Lydon’s offensive repertoire is rounded out by his passing vision and dexterity. Despite his lack of shot-creating ingenuity, he enhances the offense by coolly and decisively finding soft spots in the defense. He makes crisp kick-out passes from the low-post and deft bounce passes from the high post:


If Lydon’s NBA squad utilizes and develops him optimally, he could be a key bench player or maybe even a starter. He would probably be the fourth or fifth scoring option no matter who he plays with. However, his floor-spacing threat will boost the value of the entire lineup. In the right situation, he could play 20-plus minutes per night and score 8-12 points per game as a supplementary scorer.

Lydon’s defense is both compelling and enigmatic. Much like other Orange draft prospects, the jury is still out on him because he hasn’t played any substantial man-to-man defense in college. However, we might get a clearer glimpse of his on-ball aptitude in the near future. Syracuse played its first stretch of man-to-man defense in seven years during Tuesday’s exhibition against Indiana (Pa), and they expect to sprinkle it in more throughout this season.

For now, Lydon’s general strengths and shortcomings are as follows: he’s great at contesting and blocking shots as an on-ball or weak-side defender, and he struggles to defend ball handlers away from the basket.

There’s a reason Lydon had the best block percentage (7.0) and the second-best defensive rating (96.7) of any Syracuse rotational player last season. He has great awareness and timing as a help defender, and that yielded a heap of blocks in Jim Boeheim’s 2-3 zone. Cole Zwicker of Upside and Motor noted how Lydon is adept at keeping tabs on both the strong side and weak side of the court:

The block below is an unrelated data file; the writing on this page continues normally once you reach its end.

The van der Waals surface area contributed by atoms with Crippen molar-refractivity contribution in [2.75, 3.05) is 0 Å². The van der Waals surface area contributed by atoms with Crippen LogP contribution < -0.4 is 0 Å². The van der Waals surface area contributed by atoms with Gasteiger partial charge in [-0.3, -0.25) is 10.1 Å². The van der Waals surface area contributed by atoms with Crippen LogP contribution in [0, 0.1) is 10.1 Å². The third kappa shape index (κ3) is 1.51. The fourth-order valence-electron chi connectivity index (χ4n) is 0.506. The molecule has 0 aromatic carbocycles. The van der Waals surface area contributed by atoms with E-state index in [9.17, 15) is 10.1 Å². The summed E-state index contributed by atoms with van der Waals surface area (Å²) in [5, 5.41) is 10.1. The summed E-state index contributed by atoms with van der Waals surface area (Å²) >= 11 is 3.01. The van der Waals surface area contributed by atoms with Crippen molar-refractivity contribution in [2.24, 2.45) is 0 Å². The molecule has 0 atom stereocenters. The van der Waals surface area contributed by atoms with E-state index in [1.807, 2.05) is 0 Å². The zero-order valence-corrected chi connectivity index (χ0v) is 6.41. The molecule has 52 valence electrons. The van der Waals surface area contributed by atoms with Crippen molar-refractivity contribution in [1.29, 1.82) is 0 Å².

He only has average length for a 4 (unofficially around a 7-0 wingspan), but compensates with plus instincts, especially in recovery situations. Lydon shows good recognition of spacing between the dive threat and the weak side shooter, and has the reactionary athleticism to get over to close the play with a block. He also has pretty good range on the court as a shot-blocker.

No block was more crucial than this one against Gonzaga’s Josh Perkins in the Sweet 16:


That being said, guarding NBA forwards won’t be a cinch for him, and he’s not multi-positional. Lydon doesn’t own the lateral burst to stymie speedy slashers, which is an issue on two fronts. He’ll intermittently struggle against face-up 4s who operate on the perimter, and he’ll be vulnerable on pick-and-rolls if he gets switched onto a guard.

Lydon’s also not strong enough (yet) to tangle with bruising big men. He’ll guard mostly stretch 4s and small-ball 5s until he adds a few more pounds of base weight. Controlling the defensive glass will also be an uphill battle.

Given Lydon’s projected NBA role, he should land somewhere in the middle tier of the 2017 draft. It’s still way too early to get a clear picture of the class’s hierarchy, but Lydon’s gift of shooting efficiently at 6’9″ will draw interest in the 15-20 range. Teams are always looking for power forwards who can stretch the floor and compete smartly on both ends.